Blog: Dave LeggettMunich

Dave Leggett | 18 March 2005

I had an interesting couple of days in Munich earlier this week. The BMW financial results conference was a little bit predictable to be honest. Some of the announced figures had already been released and we pretty well knew what to expect. It was one of those set-piece affairs and pretty big, with journalists from all over the world, though mainly Europe, present in force – invited to attend by national BMW units (there were maybe six of us from Britain).
The extended programme laid on by BMW was worthwhile though. I picked up some useful info for future use from a look at BMW Group’s recycling facility and a tour of the Landshut plant where they make the aluminium crankcase for the BMW 3-litre 6-cylinder and 4.4 litre V8 diesel engines. To see the sand casting operation itself (gravity casting with molten aluminium poured into sand casts) up close was fascinating.

Sand casting is one of those thousands of years old industrial processes that still works and that’s quite an awesome thought. Inevitably and despite the company’s best efforts, it was not the most pleasant of working environments though – very hot and the air wasn’t exactly pleasant. I hope the guys who work in these places get decently recompensed.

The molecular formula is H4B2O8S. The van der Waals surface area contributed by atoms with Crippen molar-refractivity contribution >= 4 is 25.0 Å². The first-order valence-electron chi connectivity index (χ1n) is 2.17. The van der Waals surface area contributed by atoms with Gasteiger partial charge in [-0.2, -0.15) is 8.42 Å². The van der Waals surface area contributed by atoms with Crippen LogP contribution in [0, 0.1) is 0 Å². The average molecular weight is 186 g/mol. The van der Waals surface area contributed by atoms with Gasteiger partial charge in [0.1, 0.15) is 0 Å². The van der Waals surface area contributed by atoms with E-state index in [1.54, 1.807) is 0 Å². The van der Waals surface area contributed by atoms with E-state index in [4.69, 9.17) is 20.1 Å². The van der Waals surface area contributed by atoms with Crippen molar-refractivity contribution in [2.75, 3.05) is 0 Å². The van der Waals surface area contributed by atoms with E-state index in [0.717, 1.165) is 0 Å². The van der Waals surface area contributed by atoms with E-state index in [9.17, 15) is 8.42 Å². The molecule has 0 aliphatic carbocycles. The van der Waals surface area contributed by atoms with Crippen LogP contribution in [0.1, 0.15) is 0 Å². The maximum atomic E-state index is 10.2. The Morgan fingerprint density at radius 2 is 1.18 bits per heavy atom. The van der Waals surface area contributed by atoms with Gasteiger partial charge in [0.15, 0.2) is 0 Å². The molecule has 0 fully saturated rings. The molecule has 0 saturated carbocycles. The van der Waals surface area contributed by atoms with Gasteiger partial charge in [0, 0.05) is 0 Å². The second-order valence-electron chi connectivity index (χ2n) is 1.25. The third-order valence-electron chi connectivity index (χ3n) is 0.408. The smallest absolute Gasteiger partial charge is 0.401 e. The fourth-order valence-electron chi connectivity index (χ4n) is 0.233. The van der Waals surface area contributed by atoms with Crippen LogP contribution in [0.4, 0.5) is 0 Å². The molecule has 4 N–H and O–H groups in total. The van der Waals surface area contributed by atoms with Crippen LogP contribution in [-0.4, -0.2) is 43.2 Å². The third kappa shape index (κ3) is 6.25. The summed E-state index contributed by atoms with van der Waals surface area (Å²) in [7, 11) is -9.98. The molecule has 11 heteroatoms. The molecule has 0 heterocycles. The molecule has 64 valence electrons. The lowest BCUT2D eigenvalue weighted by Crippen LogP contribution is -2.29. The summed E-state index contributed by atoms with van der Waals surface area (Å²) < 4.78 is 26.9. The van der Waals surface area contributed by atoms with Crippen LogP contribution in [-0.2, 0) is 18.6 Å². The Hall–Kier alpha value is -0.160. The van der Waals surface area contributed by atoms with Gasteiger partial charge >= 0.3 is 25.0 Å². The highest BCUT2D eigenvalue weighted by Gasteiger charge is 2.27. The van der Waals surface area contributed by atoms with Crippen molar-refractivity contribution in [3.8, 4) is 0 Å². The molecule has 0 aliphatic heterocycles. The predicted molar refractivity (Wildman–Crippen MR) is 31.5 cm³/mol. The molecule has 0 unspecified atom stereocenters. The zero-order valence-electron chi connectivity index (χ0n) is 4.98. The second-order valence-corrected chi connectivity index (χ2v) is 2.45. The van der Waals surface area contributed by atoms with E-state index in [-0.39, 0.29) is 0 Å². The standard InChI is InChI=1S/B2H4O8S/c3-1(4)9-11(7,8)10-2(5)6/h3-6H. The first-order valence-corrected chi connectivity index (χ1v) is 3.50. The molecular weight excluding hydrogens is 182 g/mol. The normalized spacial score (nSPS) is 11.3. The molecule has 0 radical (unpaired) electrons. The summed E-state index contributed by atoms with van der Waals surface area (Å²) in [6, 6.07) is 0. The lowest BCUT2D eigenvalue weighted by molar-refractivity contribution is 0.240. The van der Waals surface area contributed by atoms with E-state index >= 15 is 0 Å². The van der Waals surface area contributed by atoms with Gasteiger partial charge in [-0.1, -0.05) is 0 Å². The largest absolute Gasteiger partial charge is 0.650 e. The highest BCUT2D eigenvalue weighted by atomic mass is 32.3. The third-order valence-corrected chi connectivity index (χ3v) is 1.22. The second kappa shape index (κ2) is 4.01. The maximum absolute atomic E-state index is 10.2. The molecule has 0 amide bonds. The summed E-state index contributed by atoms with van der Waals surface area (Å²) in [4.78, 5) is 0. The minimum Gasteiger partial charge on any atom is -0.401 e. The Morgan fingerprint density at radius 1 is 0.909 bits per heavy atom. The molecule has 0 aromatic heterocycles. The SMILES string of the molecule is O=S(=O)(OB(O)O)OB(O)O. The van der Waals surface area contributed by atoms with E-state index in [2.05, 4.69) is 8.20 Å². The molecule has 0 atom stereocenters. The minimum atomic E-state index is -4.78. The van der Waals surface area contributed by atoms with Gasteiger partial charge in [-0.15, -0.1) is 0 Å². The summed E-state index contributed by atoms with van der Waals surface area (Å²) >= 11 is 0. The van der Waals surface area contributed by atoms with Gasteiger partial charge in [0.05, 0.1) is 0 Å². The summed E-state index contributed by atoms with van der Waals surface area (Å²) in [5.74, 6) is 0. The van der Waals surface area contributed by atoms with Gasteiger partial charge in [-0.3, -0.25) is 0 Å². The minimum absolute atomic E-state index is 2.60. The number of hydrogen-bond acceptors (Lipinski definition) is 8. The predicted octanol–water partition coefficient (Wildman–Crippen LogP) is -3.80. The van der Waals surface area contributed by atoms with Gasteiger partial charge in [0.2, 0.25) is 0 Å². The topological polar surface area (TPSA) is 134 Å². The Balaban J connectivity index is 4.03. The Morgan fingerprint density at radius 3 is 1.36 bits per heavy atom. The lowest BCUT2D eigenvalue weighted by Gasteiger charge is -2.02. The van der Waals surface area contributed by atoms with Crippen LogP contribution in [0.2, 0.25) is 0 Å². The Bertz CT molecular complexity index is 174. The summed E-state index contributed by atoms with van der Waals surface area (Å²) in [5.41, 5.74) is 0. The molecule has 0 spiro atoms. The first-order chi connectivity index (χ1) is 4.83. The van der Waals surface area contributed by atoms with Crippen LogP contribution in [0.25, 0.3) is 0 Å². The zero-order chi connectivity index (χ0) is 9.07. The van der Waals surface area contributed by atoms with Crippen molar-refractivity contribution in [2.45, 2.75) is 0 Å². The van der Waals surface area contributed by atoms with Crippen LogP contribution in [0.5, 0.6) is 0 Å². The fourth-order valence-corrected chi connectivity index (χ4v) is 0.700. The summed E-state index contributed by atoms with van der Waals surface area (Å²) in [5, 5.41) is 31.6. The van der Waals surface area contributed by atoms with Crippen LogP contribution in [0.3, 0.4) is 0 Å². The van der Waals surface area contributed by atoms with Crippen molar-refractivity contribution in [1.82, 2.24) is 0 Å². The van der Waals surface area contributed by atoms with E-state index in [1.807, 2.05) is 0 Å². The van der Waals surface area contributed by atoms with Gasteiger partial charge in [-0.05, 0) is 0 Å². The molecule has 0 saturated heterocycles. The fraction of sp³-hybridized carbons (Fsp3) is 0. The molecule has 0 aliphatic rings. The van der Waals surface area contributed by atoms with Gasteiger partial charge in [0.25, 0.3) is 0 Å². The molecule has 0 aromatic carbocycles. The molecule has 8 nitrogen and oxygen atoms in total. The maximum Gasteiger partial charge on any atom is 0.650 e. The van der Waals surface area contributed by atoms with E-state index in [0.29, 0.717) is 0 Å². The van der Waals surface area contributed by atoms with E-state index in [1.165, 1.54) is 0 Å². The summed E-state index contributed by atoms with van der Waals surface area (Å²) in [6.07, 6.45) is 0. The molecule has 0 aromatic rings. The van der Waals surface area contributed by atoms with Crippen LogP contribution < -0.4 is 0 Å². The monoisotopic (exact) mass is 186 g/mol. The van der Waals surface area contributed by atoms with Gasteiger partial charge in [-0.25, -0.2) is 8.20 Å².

The recycling facility almost brought tears to the eye initially. It is where BMW Group sends its own test and research models for destruction – and in the process learns about recycling. By recycling today’s models they can establish the recycling issues for the cars that are being sold now that will be relevant in fifteen years’ time.

So you can see nice new gleaming BMWs waiting in line for a process that concludes with the crusher and then the shredder (I’ll take that 6 away if you like, no need to scrap it mate, please, please!). But we were told that while the vehicles may look superficially good, underneath they are pretty messed up. One thing that impressed was a handy little device that just plugs in to a special socket and then blows all the car’s pyrotechnic devices (like airbags) in one go – thus aiding their speedy removal.

The regulatory framework in Europe makes recycling a subject that we will be hearing more about.

Anyway, the whole thing was impeccably well organised by BMW, with cars always available to shuttle people around, for example. I had a couple of rides in a Rolls Royce Phantom – one of them with RR PR man Graham Biggs. We had an interesting chat about the customer base for such cars. Apparently, there is a customer out there who has some eight Phantoms. Eight? I could understand having one perhaps (not that a Roller is quite my cup of tea, actually) but eight? Well, as Graham pointed out, if you have eight palaces around the world, you might want your favourite vehicle available for use at each of them.














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